Debbie Miller is the President of Social Hospitality, a marketing firm focusing on social media and content marketing. Debbie works with businesses and individuals on a large range of subjects related to digital marketing and communications. Debbie is also the Digital Communications Manager for HyperDisk Marketing and has spoken on social media at universities as well as business events and industry conferences. She’s written for a variety of Internet Marketing online publications including Search Engine Journal, Maximize Social Business, SEMrush, and Forbes. When she’s not online, Debbie enjoys spending time with her spoiled dog children; watching movies; reading; and drinking copious amounts of coffee or wine.
Miller’s Career Was a Happy Accident
During the summer of her junior year in college, she was placed at an internship program in a destination marketing organization. It marketed cities and and their attractions as great tourist spots so all the hotels, restaurants, and attractions could benefit from the influx in visitors and business. Miller was really lucky, timing-wise, since this was when social media was first emerging for businesses and it became integrated into her Website Online Manager role when she was hired full-time.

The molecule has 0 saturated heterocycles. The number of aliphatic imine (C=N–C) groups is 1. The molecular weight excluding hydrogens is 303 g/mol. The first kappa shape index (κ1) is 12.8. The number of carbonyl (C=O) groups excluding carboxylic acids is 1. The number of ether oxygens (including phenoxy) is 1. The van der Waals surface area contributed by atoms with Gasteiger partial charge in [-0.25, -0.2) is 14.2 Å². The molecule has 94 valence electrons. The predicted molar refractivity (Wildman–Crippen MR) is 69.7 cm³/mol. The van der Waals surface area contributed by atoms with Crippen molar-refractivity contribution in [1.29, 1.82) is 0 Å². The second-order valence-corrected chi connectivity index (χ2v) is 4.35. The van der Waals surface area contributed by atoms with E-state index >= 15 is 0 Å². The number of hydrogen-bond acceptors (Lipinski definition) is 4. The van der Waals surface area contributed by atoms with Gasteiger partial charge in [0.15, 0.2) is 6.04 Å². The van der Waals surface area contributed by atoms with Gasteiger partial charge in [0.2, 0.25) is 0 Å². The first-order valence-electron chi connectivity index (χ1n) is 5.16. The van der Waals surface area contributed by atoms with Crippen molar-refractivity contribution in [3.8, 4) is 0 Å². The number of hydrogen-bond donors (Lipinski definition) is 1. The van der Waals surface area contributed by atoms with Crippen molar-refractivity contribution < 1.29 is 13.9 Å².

In 2010, when she realized there wasn’t a dedicated resource for travel and hospitality in social media, a marketing friend suggested she create a blog from the business point of view. A year after its advent, a restaurant reached out to Miller to seek her help in managing its blog. Many clients soon followed. This would be the beginning of Social Hospitality, a business that grew from a blog.
Blogs and Their Importance
From her own experience, she feels like they’re important. Her first client was the one who reached out to her because of the resonating content on her blog. With a background as an English major, writing came easy to Miller. For others, blogs are a great outlet – through writing, you can show qualities about yourself and how you react to things.
Working with Business vs. Individuals in Social
The advice Miller would give both business and individuals is similar. “It’s social media so make sure to be social,” she says. “It’s not purely just about outgoing messages, but interacting with the community: engaging with the audience and following the right people that include a narrow focus on related accounts.”
The Biggest Social Challenge
Because Social Media is always changing, it’s difficult to stay updated. It’s also hard to stay organized and Miller relies on Hootsuite for all her scheduling. It allows her to see her personal, professional, and business accounts all in one place. A system of organization in place is her key to staying on top of everything.
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